A biosensor generated via high throughput screening quantifies cell edge Src dynamics

Department of Pharmacology, University of North Carolina at Chapel Hill, Chapel Hill, North Carolina, USA.
Nature Chemical Biology (Impact Factor: 13). 06/2011; 7(7):437-44. DOI: 10.1038/nchembio.585
Source: PubMed


Fluorescent biosensors for living cells currently require laborious optimization and a unique design for each target. They are limited by the availability of naturally occurring ligands with appropriate target specificity. Here we describe a biosensor based on an engineered fibronectin monobody scaffold that can be tailored to bind different targets via high-throughput screening. We made this Src-family kinase (SFK) biosensor by derivatizing a monobody specific for activated SFKs with a bright dye whose fluorescence increases upon target binding. We identified sites for dye attachment and changes to eliminate vesiculation in living cells, providing a generalizable scaffold for biosensor production. This approach minimizes cell perturbation because it senses endogenous, unmodified target, and because sensitivity is enhanced by direct dye excitation. Automated correlation of cell velocities and SFK activity revealed that SFKs are activated specifically during protrusion. Activity correlates with velocity, and peaks 1-2 μm from the leading edge.

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Available from: Klaus M Hahn, Sep 01, 2014
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    • "fy endoge - nous factors with recombinant binders is based on solvatochro - matic fluorescent dyes whose fluorescence increases upon antigen binding ( Toutchkine et al . , 2003 ; Nalbant et al . , 2004 ) . Site - specific attachment of these dyes to a Src - specific mono - body for example allowed the quantitation of Src dynamics in living cells ( Gulyani et al . , 2011 ) . So far , however , this approach requires in vitro dye conjugation and intracellular application via microinjection , which limits its utility in cell biology . In general , recombinant SNAP - / Halo - / CLIP - tag techniques ( Kep - pler et al . , 2003 ; Gautier et al . , 2008 ; Los et al . , 2008 ) rely on self - labeling protein "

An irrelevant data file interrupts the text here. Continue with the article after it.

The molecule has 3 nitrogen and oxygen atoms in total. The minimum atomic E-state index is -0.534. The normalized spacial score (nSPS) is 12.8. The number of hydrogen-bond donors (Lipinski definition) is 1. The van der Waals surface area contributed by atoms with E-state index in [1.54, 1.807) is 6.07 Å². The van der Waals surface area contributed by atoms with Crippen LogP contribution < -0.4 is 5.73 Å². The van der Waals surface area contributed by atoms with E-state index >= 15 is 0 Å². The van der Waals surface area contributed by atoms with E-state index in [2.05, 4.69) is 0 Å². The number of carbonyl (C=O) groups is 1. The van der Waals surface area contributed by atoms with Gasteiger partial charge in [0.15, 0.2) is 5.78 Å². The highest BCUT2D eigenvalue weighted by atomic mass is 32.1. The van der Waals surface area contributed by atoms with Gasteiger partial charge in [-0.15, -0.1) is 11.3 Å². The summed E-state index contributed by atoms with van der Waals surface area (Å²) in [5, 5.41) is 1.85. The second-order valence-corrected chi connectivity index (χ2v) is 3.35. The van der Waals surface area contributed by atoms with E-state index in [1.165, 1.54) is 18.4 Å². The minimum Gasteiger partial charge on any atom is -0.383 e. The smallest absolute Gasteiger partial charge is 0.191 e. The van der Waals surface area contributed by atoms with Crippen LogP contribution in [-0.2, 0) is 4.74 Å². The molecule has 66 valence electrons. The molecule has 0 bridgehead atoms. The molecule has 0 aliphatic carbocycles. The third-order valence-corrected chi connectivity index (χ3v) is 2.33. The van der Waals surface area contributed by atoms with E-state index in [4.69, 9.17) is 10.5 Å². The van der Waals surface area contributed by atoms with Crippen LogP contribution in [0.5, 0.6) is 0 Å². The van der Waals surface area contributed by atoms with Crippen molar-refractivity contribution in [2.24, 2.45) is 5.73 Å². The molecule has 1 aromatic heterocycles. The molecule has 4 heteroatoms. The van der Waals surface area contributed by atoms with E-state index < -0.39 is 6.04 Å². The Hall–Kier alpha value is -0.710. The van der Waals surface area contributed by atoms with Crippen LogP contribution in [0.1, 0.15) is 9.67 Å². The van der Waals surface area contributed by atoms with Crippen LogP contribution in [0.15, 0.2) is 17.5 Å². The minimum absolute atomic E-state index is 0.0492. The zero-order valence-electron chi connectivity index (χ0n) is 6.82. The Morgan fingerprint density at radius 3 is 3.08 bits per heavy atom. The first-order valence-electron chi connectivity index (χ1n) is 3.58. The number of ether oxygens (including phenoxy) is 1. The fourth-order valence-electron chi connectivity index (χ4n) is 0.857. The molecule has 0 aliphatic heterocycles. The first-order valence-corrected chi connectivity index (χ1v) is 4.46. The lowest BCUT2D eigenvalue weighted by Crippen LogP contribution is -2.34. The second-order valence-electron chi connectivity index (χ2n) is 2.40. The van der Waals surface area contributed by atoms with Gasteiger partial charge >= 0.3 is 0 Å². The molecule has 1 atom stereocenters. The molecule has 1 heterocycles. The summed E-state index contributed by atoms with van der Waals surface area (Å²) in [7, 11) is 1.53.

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    • "A particularly elegant application of FN3 domain binders as fluorescent biosensors was recently reported by Gulyani et al. (Gulyani et al., 2011) A Src-family kinase (SFK) biosensor was prepared using a FN3 domain specific for activated SFKs. Binding of the FN3 domain to its target was monitored by attachment of a bright, environmentally sensitive fluorescent dye to the scaffold protein where target protein binding was shown to increase fluorescence. "

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